Thursday, April 30, 2015

Homeland Security wants less Encryption

The full text of the speech given by the Remarks by Secretary of Homeland Security Jeh Johnson at the RSA Conference 2015 can be found here. I think it is very telling where Homeland Security is from this small except:

"Now, finally, I have an ask: for your indulgence and your understanding on the subject of encryption. 
The Department of Homeland Security has both the cybersecurity mission and a law enforcement/counterterrorism mission for the American people. We have feet in both camps. I therefore believe I have a good perspective on this issue. 
The current course we are on, toward deeper and deeper encryption in response to the demands of the marketplace, is one that presents real challenges for those in law enforcement and national security.
Let me be clear: I understand the importance of what encryption brings to privacy. But, imagine the problems if, well after the advent of the telephone, the warrant authority of the government to investigate crime had extended only to the U.S. mail.
Our inability to access encrypted information poses public safety challenges.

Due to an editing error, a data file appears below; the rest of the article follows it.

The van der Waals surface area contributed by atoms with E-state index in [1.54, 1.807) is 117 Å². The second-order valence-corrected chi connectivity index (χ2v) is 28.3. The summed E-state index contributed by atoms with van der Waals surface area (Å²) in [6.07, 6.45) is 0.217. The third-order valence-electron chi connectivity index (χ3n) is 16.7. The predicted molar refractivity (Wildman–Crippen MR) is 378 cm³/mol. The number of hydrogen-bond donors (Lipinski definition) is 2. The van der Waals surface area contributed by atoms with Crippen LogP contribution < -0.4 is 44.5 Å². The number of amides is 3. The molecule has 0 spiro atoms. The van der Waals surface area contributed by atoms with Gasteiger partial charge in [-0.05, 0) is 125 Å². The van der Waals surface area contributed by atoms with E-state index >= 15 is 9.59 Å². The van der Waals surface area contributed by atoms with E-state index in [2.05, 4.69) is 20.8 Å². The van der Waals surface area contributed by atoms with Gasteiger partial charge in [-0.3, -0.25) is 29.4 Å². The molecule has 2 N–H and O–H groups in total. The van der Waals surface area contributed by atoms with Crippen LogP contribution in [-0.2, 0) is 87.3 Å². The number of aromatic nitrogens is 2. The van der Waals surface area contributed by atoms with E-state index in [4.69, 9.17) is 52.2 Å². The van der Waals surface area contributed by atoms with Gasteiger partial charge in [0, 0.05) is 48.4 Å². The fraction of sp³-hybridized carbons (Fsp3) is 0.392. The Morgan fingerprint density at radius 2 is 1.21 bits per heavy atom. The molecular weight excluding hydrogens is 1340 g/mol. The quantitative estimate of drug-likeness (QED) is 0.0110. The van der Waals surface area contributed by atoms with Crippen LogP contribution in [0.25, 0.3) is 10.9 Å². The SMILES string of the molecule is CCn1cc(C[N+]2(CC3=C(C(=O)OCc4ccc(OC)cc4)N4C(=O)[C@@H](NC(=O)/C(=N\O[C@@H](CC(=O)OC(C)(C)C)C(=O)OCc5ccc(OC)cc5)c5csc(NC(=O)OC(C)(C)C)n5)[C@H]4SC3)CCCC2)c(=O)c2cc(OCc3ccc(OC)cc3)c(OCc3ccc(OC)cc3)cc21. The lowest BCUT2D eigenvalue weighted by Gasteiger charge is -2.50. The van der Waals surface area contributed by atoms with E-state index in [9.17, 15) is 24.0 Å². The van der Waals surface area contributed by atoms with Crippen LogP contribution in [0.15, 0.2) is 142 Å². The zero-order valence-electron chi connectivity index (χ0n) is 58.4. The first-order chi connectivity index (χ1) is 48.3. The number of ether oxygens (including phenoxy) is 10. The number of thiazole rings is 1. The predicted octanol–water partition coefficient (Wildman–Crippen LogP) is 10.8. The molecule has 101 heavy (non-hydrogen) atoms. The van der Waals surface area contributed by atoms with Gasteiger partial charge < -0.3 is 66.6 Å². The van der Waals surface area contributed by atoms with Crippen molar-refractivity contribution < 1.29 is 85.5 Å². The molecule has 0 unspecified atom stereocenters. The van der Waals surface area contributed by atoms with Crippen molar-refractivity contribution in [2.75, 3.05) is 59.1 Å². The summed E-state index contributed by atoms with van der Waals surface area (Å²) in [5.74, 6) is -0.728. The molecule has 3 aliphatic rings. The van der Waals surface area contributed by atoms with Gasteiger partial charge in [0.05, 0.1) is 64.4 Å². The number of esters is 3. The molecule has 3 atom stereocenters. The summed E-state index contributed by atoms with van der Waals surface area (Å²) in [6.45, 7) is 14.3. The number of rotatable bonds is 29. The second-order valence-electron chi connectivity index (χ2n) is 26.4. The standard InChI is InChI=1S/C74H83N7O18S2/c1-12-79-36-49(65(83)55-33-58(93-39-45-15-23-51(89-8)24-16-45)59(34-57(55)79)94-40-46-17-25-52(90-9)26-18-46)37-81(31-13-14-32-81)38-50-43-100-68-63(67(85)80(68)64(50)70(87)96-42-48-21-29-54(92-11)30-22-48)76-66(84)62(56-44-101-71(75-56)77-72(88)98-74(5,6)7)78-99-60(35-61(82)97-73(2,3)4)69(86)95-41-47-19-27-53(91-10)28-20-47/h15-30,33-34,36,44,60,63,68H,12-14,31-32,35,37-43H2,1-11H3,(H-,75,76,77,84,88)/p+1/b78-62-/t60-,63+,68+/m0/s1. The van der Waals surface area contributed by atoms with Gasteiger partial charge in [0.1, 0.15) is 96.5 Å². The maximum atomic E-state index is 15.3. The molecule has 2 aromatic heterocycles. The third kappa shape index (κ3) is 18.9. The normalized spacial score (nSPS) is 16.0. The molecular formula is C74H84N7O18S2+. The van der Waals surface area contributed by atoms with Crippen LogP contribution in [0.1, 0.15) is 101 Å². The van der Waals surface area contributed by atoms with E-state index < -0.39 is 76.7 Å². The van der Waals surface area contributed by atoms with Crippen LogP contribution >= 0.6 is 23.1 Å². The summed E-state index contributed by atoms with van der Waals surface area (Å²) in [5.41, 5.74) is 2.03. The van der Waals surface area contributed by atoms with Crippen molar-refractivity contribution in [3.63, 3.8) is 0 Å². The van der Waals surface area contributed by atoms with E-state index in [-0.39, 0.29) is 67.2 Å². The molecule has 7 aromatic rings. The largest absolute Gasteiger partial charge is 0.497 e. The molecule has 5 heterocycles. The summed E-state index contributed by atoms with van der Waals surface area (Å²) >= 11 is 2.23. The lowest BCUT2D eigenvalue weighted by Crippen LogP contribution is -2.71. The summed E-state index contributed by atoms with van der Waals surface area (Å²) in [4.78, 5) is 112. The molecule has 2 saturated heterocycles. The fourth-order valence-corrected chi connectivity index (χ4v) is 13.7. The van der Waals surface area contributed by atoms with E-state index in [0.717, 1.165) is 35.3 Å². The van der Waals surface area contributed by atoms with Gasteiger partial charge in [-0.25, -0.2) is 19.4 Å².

In fact, encryption is making it harder for your government to find criminal activity, and potential terrorist activity. 
We in government know that a solution to this dilemma must take full account of the privacy rights and expectations of the American public, the state of the technology, and the cybersecurity of American businesses."
First of all, uh, no. Second, are you kidding? The government has mountains of information in the form of metadata that they need absolutly no warrant for. They want back doors which make the encryption pointless. Maybe it's time some smart Silicon Valley engineers work for them rather than just VPs and Execs getting cushy jobs. Just sayin'. If other industries can do it like Monsonto with the FDA why not us?

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